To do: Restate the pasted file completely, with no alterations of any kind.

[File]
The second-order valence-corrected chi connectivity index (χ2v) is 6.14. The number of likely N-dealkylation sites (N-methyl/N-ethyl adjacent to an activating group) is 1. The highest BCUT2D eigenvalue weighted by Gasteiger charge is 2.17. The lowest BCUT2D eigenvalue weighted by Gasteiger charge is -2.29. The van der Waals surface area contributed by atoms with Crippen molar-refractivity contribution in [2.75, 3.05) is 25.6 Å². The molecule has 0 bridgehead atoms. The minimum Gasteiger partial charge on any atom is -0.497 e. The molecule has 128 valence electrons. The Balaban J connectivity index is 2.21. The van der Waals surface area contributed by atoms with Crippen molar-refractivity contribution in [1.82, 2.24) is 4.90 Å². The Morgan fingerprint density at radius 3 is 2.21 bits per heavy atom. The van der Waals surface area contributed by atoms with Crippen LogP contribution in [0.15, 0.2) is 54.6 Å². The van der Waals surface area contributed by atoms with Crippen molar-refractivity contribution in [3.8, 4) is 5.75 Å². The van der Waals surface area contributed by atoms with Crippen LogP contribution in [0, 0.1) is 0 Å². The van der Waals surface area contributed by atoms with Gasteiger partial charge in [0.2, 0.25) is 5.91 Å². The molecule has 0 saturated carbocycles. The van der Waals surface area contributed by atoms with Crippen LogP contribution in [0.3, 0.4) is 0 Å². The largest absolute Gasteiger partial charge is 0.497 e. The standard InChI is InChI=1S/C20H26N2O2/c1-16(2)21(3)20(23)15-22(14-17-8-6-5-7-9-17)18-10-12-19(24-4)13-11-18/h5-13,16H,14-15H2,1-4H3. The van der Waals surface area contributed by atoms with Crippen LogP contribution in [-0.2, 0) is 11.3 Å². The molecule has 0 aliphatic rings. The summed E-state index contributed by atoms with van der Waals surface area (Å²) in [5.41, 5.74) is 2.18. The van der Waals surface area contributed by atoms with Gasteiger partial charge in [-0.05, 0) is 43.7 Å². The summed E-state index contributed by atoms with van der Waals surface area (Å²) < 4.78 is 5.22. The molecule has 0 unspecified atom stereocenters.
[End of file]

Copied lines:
The second-order valence-corrected chi connectivity index (χ2v) is 6.14. The number of likely N-dealkylation sites (N-methyl/N-ethyl adjacent to an activating group) is 1. The highest BCUT2D eigenvalue weighted by Gasteiger charge is 2.17. The lowest BCUT2D eigenvalue weighted by Gasteiger charge is -2.29. The van der Waals surface area contributed by atoms with Crippen molar-refractivity contribution in [2.75, 3.05) is 25.6 Å². The molecule has 0 bridgehead atoms. The minimum Gasteiger partial charge on any atom is -0.497 e. The molecule has 128 valence electrons. The Balaban J connectivity index is 2.21. The van der Waals surface area contributed by atoms with Crippen molar-refractivity contribution in [1.82, 2.24) is 4.90 Å². The Morgan fingerprint density at radius 3 is 2.21 bits per heavy atom. The van der Waals surface area contributed by atoms with Crippen LogP contribution in [0.15, 0.2) is 54.6 Å². The van der Waals surface area contributed by atoms with Crippen molar-refractivity contribution in [3.8, 4) is 5.75 Å². The van der Waals surface area contributed by atoms with Crippen LogP contribution in [0, 0.1) is 0 Å². The van der Waals surface area contributed by atoms with Gasteiger partial charge in [0.2, 0.25) is 5.91 Å². The molecule has 0 saturated carbocycles. The van der Waals surface area contributed by atoms with Crippen LogP contribution in [0.3, 0.4) is 0 Å². The largest absolute Gasteiger partial charge is 0.497 e. The standard InChI is InChI=1S/C20H26N2O2/c1-16(2)21(3)20(23)15-22(14-17-8-6-5-7-9-17)18-10-12-19(24-4)13-11-18/h5-13,16H,14-15H2,1-4H3. The van der Waals surface area contributed by atoms with Crippen LogP contribution in [-0.2, 0) is 11.3 Å². The molecule has 0 aliphatic rings. The summed E-state index contributed by atoms with van der Waals surface area (Å²) in [5.41, 5.74) is 2.18. The van der Waals surface area contributed by atoms with Gasteiger partial charge in [-0.05, 0) is 43.7 Å². The summed E-state index contributed by atoms with van der Waals surface area (Å²) < 4.78 is 5.22. The molecule has 0 unspecified atom stereocenters.